Bar Tools for Your Feet

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Our good friend Erick Castro recently posited a question on Facebook about bartenders’ footwear of choice, which got me thinking about mine. So I thought I’d share my experience with you in the hopes that folks could chime in and build a discussion that might be of help to other bartenders out there.

About thirteen years ago, after years of working on my feet in normal, uncomfortable, black dress shoes, it became nearly impossible for me to stand. It happened pretty quickly over the course of opening a new bar I started working in. The long hours on my feet spent getting the place off the ground, combined with new lengths of walking quickly developed into the most excruciating foot pain I had ever experienced.

A visit to the doctor informed me that I’d fallen prey to the ailment suffered by so many of us who work on their feet, plantar fasciitis. And holy shit does it hurt. There’s really no way to describe the pain other than a hot needle being shoved into my heel every time I took a step.

A friend and longtime server suggested I try a change of footwear, a hideous clog I’d seen before but would have ever considered placing on my own feet: Danskos. The footwear of choice for midwives, alternative bookstore employees, energy healers and vegan baristas everywhere, these monstrosities have literally changed my life.

But not at first. See, after just a week or so after adopting Danskos behind the bar, my symptoms had disappeared and I was running around again, stoked to be able to walk without pain. So I switched back to my normal, uncomfortable, black dress shoes. And then it happened: while running into the kitchen I hit a patch of wet, oily kitchen tile and landed flat on my back. And it occurred to me then and there, lying on my back on a greasy kitchen floor in the middle of a busy service, that those ugly Danskos I’d been wearing were totally non-slip.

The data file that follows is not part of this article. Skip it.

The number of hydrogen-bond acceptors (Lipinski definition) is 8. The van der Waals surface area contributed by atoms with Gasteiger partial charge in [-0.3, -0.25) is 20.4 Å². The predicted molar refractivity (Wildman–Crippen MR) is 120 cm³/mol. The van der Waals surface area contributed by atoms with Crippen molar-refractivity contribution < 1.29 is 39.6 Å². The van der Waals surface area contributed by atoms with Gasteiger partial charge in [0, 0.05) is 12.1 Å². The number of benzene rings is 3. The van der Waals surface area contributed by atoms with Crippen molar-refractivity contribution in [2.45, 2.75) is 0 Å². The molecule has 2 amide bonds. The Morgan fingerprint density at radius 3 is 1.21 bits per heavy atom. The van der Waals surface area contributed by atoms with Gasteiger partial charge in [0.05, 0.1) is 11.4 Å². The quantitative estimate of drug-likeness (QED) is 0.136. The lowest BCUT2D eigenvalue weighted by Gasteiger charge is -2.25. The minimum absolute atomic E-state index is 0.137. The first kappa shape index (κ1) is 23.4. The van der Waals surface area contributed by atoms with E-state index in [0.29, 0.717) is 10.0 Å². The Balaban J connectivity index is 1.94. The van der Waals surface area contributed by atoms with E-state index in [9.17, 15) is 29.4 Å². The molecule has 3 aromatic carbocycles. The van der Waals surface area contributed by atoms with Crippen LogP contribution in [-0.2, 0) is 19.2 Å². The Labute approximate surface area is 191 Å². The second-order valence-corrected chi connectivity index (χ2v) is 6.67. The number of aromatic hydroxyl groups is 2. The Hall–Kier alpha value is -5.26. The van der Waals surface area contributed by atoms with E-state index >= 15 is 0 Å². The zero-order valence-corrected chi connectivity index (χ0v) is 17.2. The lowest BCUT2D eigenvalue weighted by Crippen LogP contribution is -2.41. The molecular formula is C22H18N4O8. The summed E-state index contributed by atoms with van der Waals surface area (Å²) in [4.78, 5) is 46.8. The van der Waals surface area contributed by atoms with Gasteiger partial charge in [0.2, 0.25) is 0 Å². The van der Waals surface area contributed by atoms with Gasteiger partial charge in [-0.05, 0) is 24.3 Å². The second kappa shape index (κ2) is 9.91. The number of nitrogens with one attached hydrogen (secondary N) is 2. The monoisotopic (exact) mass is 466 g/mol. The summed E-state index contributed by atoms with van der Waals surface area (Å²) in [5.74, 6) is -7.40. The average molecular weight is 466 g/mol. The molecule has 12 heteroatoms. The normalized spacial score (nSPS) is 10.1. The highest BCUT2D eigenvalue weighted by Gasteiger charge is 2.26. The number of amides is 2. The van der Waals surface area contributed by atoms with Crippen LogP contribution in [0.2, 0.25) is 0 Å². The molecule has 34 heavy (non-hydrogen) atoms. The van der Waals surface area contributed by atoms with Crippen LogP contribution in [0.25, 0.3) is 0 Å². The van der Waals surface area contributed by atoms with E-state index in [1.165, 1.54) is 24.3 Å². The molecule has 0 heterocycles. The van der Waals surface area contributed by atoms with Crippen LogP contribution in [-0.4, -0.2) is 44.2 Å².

The next day I switched back to my Danskos and I’ve never worn anything else behind the bar. My plantar fasciitis has never returned, I’ve never slipped on the floor since, and my lower back — subjected to years of abuse from lifting kegs and cases of liquor — is still in great shape. You can get a pair here, and I highly recommend the oiled leather finish as they’re much easier to break in than their other offerings.

Since a large percentage of you reading this are bartenders, I’ll put it to you: what do you wear behind the bar to combat foot pain, slipping, and lower back issues? On behalf of other service industry workers out there, your advice is appreciated.

50 Replies to “Bar Tools for Your Feet”

  • atalanta says:

    Set the wayback machine for the 1970’s and Earth shoes. Yeah, the funky shoe where the toe is higher than the heel. Well, a couple years ago, I found out that they were still around and have sneakers, some cool vegan boots (I’m not vegan), and I absolutely ADORE my slip-on mules. I have high arches and the weird design seems to help. For sandals, I go birks. Though, if I could get away with it (and was as brave as a friend of mine), I’d be a bare-footer.